Class of 1984 Mark Lester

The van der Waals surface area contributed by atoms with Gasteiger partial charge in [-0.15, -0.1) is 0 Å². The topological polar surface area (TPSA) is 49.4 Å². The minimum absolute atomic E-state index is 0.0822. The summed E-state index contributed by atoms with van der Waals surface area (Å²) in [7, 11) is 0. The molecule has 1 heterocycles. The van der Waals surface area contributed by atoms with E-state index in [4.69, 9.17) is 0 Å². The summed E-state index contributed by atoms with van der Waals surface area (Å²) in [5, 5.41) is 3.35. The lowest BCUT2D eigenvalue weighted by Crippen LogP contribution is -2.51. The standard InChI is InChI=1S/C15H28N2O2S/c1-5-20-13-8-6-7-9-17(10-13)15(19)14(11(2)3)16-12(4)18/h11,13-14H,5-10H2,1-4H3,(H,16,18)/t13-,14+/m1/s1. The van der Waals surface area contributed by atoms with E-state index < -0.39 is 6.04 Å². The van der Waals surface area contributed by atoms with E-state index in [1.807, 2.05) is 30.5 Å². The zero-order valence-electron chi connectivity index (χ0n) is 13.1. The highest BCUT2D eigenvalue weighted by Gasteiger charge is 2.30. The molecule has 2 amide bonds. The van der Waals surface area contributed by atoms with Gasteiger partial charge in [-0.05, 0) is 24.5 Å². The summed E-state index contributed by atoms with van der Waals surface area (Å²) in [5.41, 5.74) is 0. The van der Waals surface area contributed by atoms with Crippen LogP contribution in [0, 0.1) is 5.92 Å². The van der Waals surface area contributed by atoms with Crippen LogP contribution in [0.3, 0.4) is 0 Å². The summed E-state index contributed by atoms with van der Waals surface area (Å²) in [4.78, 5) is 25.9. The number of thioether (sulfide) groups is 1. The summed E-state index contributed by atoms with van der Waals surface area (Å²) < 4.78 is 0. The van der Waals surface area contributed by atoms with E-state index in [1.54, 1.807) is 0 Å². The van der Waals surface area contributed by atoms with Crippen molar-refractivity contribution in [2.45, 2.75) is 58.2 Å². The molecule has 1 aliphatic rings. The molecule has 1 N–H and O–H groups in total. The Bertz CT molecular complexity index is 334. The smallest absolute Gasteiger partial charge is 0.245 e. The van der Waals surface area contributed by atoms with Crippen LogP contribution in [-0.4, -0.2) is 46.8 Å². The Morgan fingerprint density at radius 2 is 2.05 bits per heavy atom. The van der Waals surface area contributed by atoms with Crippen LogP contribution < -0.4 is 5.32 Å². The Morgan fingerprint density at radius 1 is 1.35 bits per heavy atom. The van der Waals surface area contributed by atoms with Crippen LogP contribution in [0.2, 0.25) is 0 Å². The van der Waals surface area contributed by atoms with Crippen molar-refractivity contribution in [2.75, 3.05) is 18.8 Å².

Shot in Toronto during the summer of 1981, Mark Lester’s (Commando, Firestarter) vision of a school losing control to a gang of punk thugs comes off as a both a riveting and humorous exploitation film for its time — anarchic students defying school authority — and a clever depiction of gang-driven school violence. The story is nothing we haven’t seen over the years — Dangerous Minds, Lean On Me and The Principal have followed more predictable but comparable stories tackling the rehab of depraved students — but aside from preceding those films, Class of 1984 also chose an unconventional plot. Perry King plays Andrew Norris, a well-meaning music teacher who starts his first day at Lincoln High all starry-eyed. When co-worker Terry Corrigan (Roddy McDowell) bursts his bubble and reveals the blunt reality that the school is overrun with crime and violence, Norris believes he can change the troublemakers. Well, one thing leads to another, a young Michael J. Fox (as nerdy Arthur) gets stabbed, Corrigan pulls a gun on his class, Norris’s wife gets raped and the nature of the film becomes centred on swift, blinding revenge. While the build up to the climax isn’t as implausible as today’s films would likely strive for, it does manage to go off the rails enough to cross over into the thriller genre with validation. Though set in Middle America, Class of 1984 doesn’t try to hide its palpable T-dot location, from the giant A&M Records signage on Yonge Street to the cameo by Teenage Head in a guttery club, which is, you know, amusing for us attention hungry Canadians. The accompanying Lester commentary and featurette "Blood and Blackboards” attempt to paint the film as a spot on forecast of the imminent crisis with school violence, but despite their passion in such claims, the film hardly plays out as the pre-Columbine social commentary they desire. Instead, what we have is an enjoyable, sometimes gratuitous, but often-intelligent exploitation flick shot during a time when films such as this could still maintain refreshing innocence while taking some chances. (Anchor Bay)